Among many others, the question that always seemed to return to Camila’s mind during her tenure at CAPA was: “What are your difficulties when it comes to writing?” This question is at the heart of Camila’s doctoral dissertation, entitled “How to Write Academically: An Artistic Sociology of Academic Writing, Emotions and the Creative Process” (Rezende, 2021). In partnership with CAPA, she developed the dissertation in the Sociology graduate program at the Federal University of Paraná (PPGSOCIO/UFPR). The structure and support of CAPA allowed Camila to deepen the scope of her research in quantitative and qualitative terms. 

From this point on, I, Thais, write from my own voice – but I can never say that my voice is solely mine. Camila’s research, insights, and friendship contributed significantly to my understanding of CAPA and all the theories I have learned over these years. Without Camila’s perspectives, much of my analyses would not have been possible. Our conversations, audios, and early drafts were filled with translations and translanguaging woven and mixed into Portuguese and English. So, even though time and space constraints led the published final version of this paper to focus on insights derived from Thais’ research, Camila is still equally an author whose influence and voice permeate every aspect of this paper.

Literature Review: Context and CAPA’s Philosophy

Writing centers have significantly influenced writing instruction and academic literacy teaching and learning for the past fifty years, especially in U.S. contexts (Carino, 1995). These institutions, rooted in writing labs and initially aimed at remedial instruction in the 1970s, later emerged in literature during open admissions, intending to address the literacy crisis (Kinkead, 1996) by incorporating peer-learning techniques into one-on-one consultations. More recently, there has been a call for rethinking traditional conceptions of writing centers. These calls suggest that centers should consider contemporary realities such as new technologies, institutional discourses, multi-literacies, multilingual writers, and evolving conceptions of language (Bouquet & Lerner, 2008; Grimm, 2009; Rafoth, 2015; Salem, 2016). Internationally, especially in the post-2000s, institutions began borrowing the idea of writing centers and adapting it to their local needs. They cater to graduate and undergraduate clients and offer assistance for texts written in local languages or English used for Research and Publication Purposes (ERPP) (Chang, 2013; Hodges et al., 2019; Reichelt et al., 2013).

Writing centers in Latin America, emerging around 2012, faced challenges in aligning their identity with institutional goals and the diverse needs of their student populations. These centers initially focused on remedial purposes but have gradually incorporated broader educational support mechanisms. Latin American writing centers encounter obstacles such as leadership, resources, and the need for administrative support despite the existence of networks like La Red Latinoamericana de Centros y Programas de Escritura (RLCPE) to aid in these areas. (Waigandt et al., 2021) In 2020, Molina-Natera and López-Gil researched directors of writing centers and writing programs in Latin America. Results showed a variety of very young programs in their conformation, and showed that writing is beginning to be included in the program agendas of Latin American universities. The programs incorporate practices mostly related to individual accompaniment through tutorials or collaborative work between language teachers and teachers from other disciplines. In consonance with Molina-Natera (2017), administrative management represents a particular challenge that might reflect on programs and points to the need to strengthen the administrative processes of these initiatives and the relevance of consolidating their research field.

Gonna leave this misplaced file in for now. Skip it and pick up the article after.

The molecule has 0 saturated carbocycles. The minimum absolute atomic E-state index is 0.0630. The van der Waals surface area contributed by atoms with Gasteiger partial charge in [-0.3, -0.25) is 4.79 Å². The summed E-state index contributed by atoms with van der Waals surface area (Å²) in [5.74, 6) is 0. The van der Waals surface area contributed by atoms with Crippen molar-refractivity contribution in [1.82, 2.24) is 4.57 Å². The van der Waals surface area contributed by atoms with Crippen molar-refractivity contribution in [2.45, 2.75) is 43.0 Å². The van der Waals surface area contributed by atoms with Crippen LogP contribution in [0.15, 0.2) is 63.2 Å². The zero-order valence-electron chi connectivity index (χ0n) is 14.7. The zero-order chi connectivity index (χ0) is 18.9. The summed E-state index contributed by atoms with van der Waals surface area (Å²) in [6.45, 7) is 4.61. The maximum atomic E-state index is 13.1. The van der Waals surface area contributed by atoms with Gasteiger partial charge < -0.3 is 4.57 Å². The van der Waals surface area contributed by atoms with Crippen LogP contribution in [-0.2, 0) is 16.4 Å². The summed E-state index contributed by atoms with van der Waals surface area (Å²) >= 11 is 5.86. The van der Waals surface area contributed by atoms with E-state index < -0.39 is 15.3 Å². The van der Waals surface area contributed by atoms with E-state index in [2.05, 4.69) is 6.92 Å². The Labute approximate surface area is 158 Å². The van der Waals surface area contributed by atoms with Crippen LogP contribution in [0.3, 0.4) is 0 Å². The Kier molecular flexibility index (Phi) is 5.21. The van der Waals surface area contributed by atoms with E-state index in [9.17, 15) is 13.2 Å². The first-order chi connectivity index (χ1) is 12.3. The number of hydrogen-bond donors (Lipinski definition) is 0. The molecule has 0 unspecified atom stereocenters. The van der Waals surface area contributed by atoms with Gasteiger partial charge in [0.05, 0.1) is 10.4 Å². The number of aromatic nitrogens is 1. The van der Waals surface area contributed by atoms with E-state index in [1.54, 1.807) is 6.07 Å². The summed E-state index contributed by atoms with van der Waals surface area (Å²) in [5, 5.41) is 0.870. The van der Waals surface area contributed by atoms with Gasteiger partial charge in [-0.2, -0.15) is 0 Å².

Regarding the Brazilian context, we see a noticeable trend of emerging writing centers in the last ten years. Initially, these centers were scattered and lacked institutional backing or widespread acknowledgment. However, in 2016, a significant development occurred with the establishment of CAPA, the first Brazilian writing center at Universidade Federal do Paraná (UFPR), mainly focusing on graduate students and faculty. CAPA emerged in internationalization since its primary institutional funding stream comes from a university-wide Internationalization initiative by translating Portuguese articles1 written by faculty and graduate students into English. However, CAPA leverages this opportunity to offer consultations, workshops, and events—opportunities to support writers and create dialogues about writing in all languages, especially in their L1. It is critical to observe that the research discussed in this article happened with Brazilians writing in Portuguese, their L1.

Even though other institutions in Brazil focused on academic writing already existed before (Cons, 2020), such as the Laboratório de Letramento Acadêmico em Línguas Materna e Estrangeiras (FFLCH-USP) at the University of São Paulo and the Centro da Escrita (UNICAMP) at UNICAMP, founded in 2011 and 2016 respectively, their institutional roles were different from writing centers—as their research and disciplinary knowledge were in dialogue with adjacent fields such as linguistics, not writing Center Theory. Thus, CAPA, as the first Brazilian writing center, played a pivotal role2 in assisting master’s and doctoral candidates with their research article publications and addressing genre-based and language-related academic literacies, inspiring the adoption of similar models in other universities nationwide. Some of those are the UCS Writing Center at the University of Caxias do Sul, the Centro de Escrita Acadêmica—Writing Center at UNESPAR, and, more recently, CITE (Centro Integrado de Tradução e Escrita) at Universidade Federal Fluminense (UFF) in Rio de Janeiro.